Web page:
Prior to "Birthday," a hard-to-stop-singing ditty created by a little-known act called The Beatles, rock songs didn't take on our personal cake-filled holiday all that often.
If ever, really. Before The Beatles released the tune in 1968, songs tended to deal with love, emotion, rock 'n roll, but rarely candles, balloons, and gifts (that would soon change when Steppenwolf, The Idle Race, and Elton John jumped into the birthday-themed song game).
So to celebrate a birthday of Beatle seems as lovely and logical as a 12-year-old Fab Four fan papering her wall with Ringo pictures circa 1964.
What to do, where to go and what to see
Oh, July 7 happens to be Ringo Starr's birthday, and the peace-and-love-loving performer takes the moment to take his message wide. As is annual tradition, The Beatle will appear in front of The Capitol Records Building at noon.
"Ringo invites everyone" to join the public celebration, which will include his wife Barbara. There shall be the annual "Peace & Love Salute" -- think everyone saying or thinking the words "peace" and "love" together while holding up signs -- and other stirring speeches of a beneficent and positive nature.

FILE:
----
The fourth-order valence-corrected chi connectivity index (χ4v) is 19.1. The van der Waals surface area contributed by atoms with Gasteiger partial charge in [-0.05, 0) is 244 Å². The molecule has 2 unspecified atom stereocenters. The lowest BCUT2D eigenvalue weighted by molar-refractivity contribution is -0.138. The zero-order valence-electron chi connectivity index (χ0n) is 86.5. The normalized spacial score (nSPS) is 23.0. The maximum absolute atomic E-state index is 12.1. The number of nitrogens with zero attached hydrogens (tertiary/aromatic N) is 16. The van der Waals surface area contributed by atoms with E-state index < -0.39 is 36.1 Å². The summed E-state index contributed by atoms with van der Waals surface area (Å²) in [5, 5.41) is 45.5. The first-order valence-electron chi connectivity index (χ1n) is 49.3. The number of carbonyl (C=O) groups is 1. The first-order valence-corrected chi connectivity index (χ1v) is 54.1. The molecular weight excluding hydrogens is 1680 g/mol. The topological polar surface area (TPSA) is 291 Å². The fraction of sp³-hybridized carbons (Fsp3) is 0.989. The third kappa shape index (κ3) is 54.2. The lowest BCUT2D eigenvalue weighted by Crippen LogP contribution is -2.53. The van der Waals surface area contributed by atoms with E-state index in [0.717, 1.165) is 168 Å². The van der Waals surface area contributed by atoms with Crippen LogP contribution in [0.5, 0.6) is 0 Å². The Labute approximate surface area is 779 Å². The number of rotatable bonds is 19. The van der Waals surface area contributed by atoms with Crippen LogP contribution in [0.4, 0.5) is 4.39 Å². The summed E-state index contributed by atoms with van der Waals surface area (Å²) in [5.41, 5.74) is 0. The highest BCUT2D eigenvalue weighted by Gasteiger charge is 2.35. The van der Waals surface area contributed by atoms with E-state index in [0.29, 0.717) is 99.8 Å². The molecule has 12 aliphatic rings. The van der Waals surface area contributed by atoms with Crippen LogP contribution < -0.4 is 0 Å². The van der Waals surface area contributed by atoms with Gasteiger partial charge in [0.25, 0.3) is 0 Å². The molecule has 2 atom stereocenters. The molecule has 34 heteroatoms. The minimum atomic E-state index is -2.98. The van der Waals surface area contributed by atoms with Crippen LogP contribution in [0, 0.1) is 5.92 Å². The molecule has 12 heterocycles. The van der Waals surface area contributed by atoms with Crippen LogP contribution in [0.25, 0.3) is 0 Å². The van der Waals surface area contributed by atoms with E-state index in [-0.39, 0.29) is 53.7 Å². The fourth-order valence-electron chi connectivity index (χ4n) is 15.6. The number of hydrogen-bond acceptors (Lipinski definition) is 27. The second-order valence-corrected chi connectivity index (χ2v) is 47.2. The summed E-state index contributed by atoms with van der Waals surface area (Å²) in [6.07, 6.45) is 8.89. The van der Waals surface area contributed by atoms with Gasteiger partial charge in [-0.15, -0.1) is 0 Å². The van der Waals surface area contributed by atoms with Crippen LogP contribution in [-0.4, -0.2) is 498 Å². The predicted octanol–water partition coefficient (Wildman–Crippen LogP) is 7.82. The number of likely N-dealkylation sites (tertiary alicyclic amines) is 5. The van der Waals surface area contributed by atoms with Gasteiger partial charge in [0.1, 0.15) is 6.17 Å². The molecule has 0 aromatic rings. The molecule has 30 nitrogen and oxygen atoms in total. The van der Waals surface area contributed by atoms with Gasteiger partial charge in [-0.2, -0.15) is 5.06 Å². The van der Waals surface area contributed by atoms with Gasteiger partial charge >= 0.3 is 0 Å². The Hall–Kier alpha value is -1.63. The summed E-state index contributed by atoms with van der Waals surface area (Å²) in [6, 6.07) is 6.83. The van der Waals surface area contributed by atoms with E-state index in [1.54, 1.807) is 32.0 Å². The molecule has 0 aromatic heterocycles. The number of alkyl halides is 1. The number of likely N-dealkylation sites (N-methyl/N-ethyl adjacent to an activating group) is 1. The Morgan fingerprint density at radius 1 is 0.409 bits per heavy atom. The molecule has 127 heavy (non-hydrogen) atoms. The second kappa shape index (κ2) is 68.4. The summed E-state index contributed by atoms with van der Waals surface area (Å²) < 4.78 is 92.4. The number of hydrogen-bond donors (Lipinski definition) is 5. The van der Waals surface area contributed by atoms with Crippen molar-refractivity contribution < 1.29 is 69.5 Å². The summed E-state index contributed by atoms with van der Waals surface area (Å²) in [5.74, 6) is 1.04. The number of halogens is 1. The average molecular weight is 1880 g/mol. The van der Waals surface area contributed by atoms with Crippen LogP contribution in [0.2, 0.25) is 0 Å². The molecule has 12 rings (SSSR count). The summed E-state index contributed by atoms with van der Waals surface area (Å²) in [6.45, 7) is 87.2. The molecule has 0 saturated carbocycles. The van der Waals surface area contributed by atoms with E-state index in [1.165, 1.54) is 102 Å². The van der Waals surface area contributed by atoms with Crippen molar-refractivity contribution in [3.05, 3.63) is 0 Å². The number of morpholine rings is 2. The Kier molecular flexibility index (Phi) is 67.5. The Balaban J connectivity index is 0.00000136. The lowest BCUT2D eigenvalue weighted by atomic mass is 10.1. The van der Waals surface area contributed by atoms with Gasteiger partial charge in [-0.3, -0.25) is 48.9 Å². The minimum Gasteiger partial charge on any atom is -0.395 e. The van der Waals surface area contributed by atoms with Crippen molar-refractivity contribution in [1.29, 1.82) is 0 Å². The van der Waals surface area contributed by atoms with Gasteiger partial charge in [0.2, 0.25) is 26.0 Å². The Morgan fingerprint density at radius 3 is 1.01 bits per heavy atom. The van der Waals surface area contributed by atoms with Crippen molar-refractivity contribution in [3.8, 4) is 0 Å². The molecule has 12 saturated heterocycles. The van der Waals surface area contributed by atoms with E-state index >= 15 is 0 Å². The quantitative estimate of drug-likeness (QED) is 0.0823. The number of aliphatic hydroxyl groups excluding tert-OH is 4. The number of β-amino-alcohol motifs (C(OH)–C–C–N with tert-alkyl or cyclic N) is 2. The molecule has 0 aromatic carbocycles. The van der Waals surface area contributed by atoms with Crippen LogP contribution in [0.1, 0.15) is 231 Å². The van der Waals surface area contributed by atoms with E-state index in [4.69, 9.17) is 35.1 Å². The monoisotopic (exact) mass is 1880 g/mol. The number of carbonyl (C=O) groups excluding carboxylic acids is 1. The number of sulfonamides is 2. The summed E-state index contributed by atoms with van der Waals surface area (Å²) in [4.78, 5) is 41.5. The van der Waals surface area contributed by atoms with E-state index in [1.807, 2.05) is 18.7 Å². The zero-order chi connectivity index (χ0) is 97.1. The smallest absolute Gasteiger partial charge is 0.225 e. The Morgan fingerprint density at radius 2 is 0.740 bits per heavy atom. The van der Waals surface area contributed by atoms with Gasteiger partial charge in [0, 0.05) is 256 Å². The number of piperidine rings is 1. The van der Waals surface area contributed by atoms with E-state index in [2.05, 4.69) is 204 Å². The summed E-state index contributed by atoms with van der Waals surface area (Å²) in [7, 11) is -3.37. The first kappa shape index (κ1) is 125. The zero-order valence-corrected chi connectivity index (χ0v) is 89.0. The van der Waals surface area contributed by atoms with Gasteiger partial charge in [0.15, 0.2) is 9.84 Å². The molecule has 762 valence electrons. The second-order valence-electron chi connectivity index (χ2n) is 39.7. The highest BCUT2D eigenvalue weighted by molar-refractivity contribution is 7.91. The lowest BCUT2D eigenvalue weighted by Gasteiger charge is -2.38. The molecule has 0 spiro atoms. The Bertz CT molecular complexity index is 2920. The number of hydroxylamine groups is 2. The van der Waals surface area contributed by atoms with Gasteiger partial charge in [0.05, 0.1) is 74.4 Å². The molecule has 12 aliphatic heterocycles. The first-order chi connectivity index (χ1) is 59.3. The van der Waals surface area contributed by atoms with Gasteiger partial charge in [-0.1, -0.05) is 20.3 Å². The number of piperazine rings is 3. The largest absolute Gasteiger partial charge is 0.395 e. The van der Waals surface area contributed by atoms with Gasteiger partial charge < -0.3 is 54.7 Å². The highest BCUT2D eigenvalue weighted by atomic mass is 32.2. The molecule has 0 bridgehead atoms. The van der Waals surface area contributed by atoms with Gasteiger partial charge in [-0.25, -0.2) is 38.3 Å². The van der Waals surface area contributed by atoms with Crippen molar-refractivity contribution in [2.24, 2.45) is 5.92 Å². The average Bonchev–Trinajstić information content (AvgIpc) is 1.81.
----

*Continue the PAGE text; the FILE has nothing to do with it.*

Mr. Starr also invites fans around the world to join in. There's a hashtag -- #peaceandlove -- and Instagram, Facebook, and Twitter are three of the places fans and friends might come together.
Or "Come Together," if you prefer. It's a beacon-bright tradition that's marking its first decade in 2015, and one that The Beatle has stayed true to throughout his long career.
He's 75 this year, if you want to wish him a happy one. There's a long, golden cord, of sorts, stretching from the time when you first fell in love with The Beatles and were made happier by their work to taking a moment to be with a Beatle, in person, and return some of that joy back. It's the kind of mystical topic the icons often took on in their lyrics, and deftly, too.
Of course, sometimes they just wrote peppy songs about birthdays, and that's pretty brilliant, too.